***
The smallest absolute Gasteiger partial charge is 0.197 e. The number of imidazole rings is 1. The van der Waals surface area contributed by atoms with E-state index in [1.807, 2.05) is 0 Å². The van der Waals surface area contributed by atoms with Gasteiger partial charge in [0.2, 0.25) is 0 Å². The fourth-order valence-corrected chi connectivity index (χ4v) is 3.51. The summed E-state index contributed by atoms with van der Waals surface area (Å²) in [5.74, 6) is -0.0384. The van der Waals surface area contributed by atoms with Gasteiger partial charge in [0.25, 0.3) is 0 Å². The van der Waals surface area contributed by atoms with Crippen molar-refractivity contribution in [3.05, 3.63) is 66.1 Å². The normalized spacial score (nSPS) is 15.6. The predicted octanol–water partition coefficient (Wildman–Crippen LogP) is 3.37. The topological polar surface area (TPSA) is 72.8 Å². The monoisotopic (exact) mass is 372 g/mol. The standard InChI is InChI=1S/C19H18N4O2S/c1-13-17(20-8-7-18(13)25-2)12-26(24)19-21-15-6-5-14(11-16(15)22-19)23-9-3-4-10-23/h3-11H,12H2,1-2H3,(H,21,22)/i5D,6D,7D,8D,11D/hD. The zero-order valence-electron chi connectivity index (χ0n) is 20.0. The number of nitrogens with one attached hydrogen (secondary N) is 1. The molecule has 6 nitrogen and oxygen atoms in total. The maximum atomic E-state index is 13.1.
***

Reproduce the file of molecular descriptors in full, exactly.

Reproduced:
The smallest absolute Gasteiger partial charge is 0.197 e. The number of imidazole rings is 1. The van der Waals surface area contributed by atoms with E-state index in [1.807, 2.05) is 0 Å². The van der Waals surface area contributed by atoms with Gasteiger partial charge in [0.2, 0.25) is 0 Å². The fourth-order valence-corrected chi connectivity index (χ4v) is 3.51. The summed E-state index contributed by atoms with van der Waals surface area (Å²) in [5.74, 6) is -0.0384. The van der Waals surface area contributed by atoms with Gasteiger partial charge in [0.25, 0.3) is 0 Å². The van der Waals surface area contributed by atoms with Crippen molar-refractivity contribution in [3.05, 3.63) is 66.1 Å². The normalized spacial score (nSPS) is 15.6. The predicted octanol–water partition coefficient (Wildman–Crippen LogP) is 3.37. The topological polar surface area (TPSA) is 72.8 Å². The monoisotopic (exact) mass is 372 g/mol. The standard InChI is InChI=1S/C19H18N4O2S/c1-13-17(20-8-7-18(13)25-2)12-26(24)19-21-15-6-5-14(11-16(15)22-19)23-9-3-4-10-23/h3-11H,12H2,1-2H3,(H,21,22)/i5D,6D,7D,8D,11D/hD. The zero-order valence-electron chi connectivity index (χ0n) is 20.0. The number of nitrogens with one attached hydrogen (secondary N) is 1. The molecule has 6 nitrogen and oxygen atoms in total. The maximum atomic E-state index is 13.1.